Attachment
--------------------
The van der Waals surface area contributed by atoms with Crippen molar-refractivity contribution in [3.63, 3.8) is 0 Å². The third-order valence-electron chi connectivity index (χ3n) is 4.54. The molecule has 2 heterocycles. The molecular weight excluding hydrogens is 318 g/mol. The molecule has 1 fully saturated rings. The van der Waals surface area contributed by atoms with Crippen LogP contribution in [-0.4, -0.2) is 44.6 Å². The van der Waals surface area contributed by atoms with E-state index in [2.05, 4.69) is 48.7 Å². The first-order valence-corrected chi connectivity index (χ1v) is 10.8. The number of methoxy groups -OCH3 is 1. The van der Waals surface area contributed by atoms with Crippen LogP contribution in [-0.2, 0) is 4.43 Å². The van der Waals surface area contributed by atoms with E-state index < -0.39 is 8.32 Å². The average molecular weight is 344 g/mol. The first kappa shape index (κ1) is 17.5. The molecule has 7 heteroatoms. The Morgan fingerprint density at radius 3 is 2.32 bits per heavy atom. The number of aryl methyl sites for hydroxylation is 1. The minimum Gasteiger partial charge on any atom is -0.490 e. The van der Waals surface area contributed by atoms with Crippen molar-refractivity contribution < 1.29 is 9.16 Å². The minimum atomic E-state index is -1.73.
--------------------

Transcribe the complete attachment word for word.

The van der Waals surface area contributed by atoms with Crippen molar-refractivity contribution in [3.63, 3.8) is 0 Å². The third-order valence-electron chi connectivity index (χ3n) is 4.54. The molecule has 2 heterocycles. The molecular weight excluding hydrogens is 318 g/mol. The molecule has 1 fully saturated rings. The van der Waals surface area contributed by atoms with Crippen LogP contribution in [-0.4, -0.2) is 44.6 Å². The van der Waals surface area contributed by atoms with E-state index in [2.05, 4.69) is 48.7 Å². The first-order valence-corrected chi connectivity index (χ1v) is 10.8. The number of methoxy groups -OCH3 is 1. The van der Waals surface area contributed by atoms with Crippen LogP contribution in [-0.2, 0) is 4.43 Å². The van der Waals surface area contributed by atoms with E-state index < -0.39 is 8.32 Å². The average molecular weight is 344 g/mol. The first kappa shape index (κ1) is 17.5. The molecule has 7 heteroatoms. The Morgan fingerprint density at radius 3 is 2.32 bits per heavy atom. The number of aryl methyl sites for hydroxylation is 1. The minimum Gasteiger partial charge on any atom is -0.490 e. The van der Waals surface area contributed by atoms with Crippen molar-refractivity contribution < 1.29 is 9.16 Å². The minimum atomic E-state index is -1.73.